Edinburgh, Fife & East Scotland

Scots ultra-runners complete epic trek across Namibian desert

Desert run Image copyright Other
Image caption The desert crossing took the two runners through high sand dunes and sandstorms

Two Scottish ultra-runners have taken on sandstorms, heat, and towering dunes to cross the Namib desert.

Dr Andrew Murray and Donnie Campbell have just returned from their "epic and amazing" trek in south west Africa.

The pair were running more than 50km every day on heavy sand, completing the 504km crossing in nine days.

Dr Murray told BBC Scotland's Good Morning Scotland programme: "It was completely exhausting but amazing at the same time."

The Namib desert crossing took the men across Namibia from Luderitz to Walvis Bay.

'New ground'

Mr Campbell said: "Some of the parts that we ran no-one had ever been there, never mind in a car, never mind running it, so you're setting new ground, seeing new things that have never been seen before.

"There was a few sandstorms - that was one of the most difficult things to cope with - navigation and also just trying to keep the sand out of your mouth and your eyes."

The pair had support from four jeeps - to them keep supplied with water and food and monitor their progress.

Dr Murray said: "It was just an absolutely epic and amazing experience - some huge dunes to run over, some incredible wildlife to see, but we were completely shattered at the end, it was completely exhausting but amazing at the same time.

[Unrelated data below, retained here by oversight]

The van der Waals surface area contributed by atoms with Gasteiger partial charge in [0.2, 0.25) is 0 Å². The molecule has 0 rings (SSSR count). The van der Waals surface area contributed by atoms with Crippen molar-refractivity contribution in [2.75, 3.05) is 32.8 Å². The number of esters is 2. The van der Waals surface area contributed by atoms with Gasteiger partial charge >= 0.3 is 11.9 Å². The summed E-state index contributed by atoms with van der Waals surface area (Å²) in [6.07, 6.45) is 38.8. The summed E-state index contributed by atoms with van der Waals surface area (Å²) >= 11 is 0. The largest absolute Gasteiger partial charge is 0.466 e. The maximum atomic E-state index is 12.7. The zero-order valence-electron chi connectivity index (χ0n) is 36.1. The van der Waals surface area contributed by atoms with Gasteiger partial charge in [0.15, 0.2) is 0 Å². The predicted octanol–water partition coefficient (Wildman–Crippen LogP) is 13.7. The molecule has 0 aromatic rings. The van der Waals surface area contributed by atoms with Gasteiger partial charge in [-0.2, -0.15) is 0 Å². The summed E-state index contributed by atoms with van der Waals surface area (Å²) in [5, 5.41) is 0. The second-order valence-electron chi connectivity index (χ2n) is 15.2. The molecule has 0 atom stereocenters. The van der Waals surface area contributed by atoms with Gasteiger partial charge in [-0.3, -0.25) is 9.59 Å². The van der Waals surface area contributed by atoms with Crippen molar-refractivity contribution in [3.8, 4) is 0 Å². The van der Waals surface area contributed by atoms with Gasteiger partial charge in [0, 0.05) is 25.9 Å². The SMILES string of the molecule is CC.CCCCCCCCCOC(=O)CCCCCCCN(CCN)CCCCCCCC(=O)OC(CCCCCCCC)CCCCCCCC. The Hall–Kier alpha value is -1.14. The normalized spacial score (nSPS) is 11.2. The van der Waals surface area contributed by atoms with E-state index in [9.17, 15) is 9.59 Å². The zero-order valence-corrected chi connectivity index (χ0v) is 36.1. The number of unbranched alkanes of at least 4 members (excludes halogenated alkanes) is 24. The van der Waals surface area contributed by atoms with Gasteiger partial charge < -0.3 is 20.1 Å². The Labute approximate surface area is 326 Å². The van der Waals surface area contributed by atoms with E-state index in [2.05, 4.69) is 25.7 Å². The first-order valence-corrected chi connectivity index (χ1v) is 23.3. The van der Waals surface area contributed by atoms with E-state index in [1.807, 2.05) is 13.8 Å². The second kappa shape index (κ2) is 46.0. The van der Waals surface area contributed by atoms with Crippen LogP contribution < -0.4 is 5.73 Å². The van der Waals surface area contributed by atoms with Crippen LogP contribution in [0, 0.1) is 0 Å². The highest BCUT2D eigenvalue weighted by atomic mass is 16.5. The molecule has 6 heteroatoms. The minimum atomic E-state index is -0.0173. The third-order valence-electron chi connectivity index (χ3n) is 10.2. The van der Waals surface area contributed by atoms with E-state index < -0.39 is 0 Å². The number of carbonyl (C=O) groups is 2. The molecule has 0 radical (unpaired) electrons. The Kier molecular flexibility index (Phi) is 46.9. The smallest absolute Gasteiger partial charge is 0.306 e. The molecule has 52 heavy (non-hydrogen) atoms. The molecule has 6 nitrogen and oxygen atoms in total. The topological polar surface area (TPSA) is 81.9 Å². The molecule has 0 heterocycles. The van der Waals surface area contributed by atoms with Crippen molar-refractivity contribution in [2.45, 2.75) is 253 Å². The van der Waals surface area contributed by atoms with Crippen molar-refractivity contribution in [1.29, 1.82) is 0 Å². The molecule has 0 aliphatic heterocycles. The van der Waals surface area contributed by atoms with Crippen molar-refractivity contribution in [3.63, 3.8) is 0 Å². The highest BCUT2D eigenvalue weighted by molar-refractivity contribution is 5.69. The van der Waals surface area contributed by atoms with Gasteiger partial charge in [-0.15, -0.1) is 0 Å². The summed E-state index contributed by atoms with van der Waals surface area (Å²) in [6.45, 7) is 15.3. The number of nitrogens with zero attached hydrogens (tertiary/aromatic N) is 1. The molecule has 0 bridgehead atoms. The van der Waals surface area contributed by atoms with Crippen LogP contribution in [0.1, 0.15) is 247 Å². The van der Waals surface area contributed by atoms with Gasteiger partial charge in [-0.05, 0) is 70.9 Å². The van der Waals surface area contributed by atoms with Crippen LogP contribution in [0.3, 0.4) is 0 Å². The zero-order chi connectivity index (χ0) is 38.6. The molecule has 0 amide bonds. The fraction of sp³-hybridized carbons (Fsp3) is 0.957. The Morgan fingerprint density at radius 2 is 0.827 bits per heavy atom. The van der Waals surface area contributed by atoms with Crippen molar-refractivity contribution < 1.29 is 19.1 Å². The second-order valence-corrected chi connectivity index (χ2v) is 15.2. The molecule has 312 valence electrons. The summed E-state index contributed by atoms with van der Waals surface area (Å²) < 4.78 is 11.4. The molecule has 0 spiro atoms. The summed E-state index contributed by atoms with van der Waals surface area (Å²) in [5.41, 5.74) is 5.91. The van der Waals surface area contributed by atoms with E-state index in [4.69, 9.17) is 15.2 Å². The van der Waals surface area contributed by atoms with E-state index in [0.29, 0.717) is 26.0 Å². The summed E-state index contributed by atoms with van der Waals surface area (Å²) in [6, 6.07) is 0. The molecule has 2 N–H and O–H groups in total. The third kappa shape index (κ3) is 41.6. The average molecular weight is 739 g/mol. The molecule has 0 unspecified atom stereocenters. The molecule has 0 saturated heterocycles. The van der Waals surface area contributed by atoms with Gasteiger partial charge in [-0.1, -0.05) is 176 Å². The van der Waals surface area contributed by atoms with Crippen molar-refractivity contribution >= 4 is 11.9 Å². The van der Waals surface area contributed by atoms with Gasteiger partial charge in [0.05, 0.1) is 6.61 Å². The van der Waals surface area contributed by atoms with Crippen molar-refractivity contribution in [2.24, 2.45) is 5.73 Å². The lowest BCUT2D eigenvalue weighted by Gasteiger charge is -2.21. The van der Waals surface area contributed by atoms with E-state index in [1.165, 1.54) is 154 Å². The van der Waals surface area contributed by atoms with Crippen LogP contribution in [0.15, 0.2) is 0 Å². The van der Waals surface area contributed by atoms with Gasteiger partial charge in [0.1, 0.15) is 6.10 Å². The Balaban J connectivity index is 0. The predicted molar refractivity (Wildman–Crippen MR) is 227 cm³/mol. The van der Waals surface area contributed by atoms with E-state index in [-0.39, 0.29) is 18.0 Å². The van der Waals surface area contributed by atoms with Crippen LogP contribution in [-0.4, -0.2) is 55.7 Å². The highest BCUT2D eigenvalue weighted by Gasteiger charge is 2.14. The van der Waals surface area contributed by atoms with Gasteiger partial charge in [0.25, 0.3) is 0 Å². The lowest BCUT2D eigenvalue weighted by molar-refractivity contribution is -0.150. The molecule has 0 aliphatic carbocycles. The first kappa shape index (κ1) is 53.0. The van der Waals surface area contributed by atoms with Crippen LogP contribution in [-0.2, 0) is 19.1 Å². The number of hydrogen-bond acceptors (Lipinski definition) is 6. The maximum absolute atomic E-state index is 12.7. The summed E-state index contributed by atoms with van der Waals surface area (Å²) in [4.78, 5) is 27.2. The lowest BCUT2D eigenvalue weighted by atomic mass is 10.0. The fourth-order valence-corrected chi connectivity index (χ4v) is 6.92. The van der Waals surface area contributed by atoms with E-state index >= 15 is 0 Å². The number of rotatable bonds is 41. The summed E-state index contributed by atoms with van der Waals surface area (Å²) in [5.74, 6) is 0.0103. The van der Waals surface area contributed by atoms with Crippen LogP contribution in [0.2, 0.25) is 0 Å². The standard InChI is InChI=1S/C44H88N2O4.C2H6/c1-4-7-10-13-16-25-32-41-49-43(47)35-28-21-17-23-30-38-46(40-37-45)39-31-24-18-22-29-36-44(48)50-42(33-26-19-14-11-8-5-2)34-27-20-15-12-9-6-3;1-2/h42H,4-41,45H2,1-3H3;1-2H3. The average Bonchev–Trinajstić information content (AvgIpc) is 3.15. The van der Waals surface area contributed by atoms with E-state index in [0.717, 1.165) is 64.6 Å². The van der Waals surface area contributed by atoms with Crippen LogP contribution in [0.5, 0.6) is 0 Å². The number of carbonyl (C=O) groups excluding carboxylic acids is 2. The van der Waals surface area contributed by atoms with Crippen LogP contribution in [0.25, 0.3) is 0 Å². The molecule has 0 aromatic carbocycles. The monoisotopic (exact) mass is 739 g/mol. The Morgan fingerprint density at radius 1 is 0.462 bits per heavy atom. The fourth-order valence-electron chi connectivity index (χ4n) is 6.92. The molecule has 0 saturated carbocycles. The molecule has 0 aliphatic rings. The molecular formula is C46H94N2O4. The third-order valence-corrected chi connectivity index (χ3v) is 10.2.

"Almost every footstep was on sand and not only the sand that you'd run along a beach but a lot of it was up in the high sand dunes - I suppose it almost feels as if it's one step forward and pretty much the same distance back.

"So usually when we can run about 15km an hour at times we were only doing 3km per hour."

Image copyright Other
Image caption After resting up Dr Murray and Mr Campbell will set their minds on the next challenge

The GP from Edinburgh is no stranger to ultra-distance and extreme running, having run from the north of Scotland to the Sahara, and won races at the North Pole, Antartica and Outer Mongolia.

But he revealed the latest sand-blown adventure also reinforced for him how special Scotland is.

"When you get back you think about Namibia, you think about these sand dunes, you think about the creatures you've got out there," he said.

"But you also reflect about what we've got in terms of the mountains and the beaches here and you're almost grateful for the rain believe it or not."

And the former Scottish government physical activity "tsar" stressed that exercise is not all about extremes, but also small things like walking 30 minutes every day to get the "happy hormones" going.

Mr Campbell said his next venture is getting married next month, followed by maybe a few months to rest up, recover, and come up with another challenge.

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